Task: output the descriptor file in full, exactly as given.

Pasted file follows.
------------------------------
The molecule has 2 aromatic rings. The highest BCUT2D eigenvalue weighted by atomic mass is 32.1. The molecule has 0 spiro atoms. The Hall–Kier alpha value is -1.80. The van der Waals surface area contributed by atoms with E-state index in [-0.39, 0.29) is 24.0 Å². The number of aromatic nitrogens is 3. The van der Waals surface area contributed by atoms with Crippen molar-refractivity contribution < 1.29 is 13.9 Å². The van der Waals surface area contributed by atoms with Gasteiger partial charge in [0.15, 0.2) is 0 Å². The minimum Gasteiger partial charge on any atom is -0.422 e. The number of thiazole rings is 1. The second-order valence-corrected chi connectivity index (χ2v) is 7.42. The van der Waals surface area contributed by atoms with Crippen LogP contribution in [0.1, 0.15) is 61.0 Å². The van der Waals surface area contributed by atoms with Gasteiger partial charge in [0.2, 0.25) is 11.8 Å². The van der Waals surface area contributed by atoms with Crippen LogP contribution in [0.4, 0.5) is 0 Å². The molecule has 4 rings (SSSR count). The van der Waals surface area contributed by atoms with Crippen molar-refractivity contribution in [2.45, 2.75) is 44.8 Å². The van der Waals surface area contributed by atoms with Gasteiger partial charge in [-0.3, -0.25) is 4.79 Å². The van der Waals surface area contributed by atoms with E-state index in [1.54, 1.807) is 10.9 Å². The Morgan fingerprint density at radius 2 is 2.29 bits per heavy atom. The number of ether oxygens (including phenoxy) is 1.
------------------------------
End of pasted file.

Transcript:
The molecule has 2 aromatic rings. The highest BCUT2D eigenvalue weighted by atomic mass is 32.1. The molecule has 0 spiro atoms. The Hall–Kier alpha value is -1.80. The van der Waals surface area contributed by atoms with E-state index in [-0.39, 0.29) is 24.0 Å². The number of aromatic nitrogens is 3. The van der Waals surface area contributed by atoms with Crippen molar-refractivity contribution < 1.29 is 13.9 Å². The van der Waals surface area contributed by atoms with Gasteiger partial charge in [0.15, 0.2) is 0 Å². The minimum Gasteiger partial charge on any atom is -0.422 e. The number of thiazole rings is 1. The second-order valence-corrected chi connectivity index (χ2v) is 7.42. The van der Waals surface area contributed by atoms with Crippen LogP contribution in [0.1, 0.15) is 61.0 Å². The van der Waals surface area contributed by atoms with Gasteiger partial charge in [0.2, 0.25) is 11.8 Å². The van der Waals surface area contributed by atoms with Crippen LogP contribution in [0.4, 0.5) is 0 Å². The molecule has 4 rings (SSSR count). The van der Waals surface area contributed by atoms with Crippen molar-refractivity contribution in [2.45, 2.75) is 44.8 Å². The van der Waals surface area contributed by atoms with Gasteiger partial charge in [-0.3, -0.25) is 4.79 Å². The van der Waals surface area contributed by atoms with E-state index in [1.54, 1.807) is 10.9 Å². The Morgan fingerprint density at radius 2 is 2.29 bits per heavy atom. The number of ether oxygens (including phenoxy) is 1.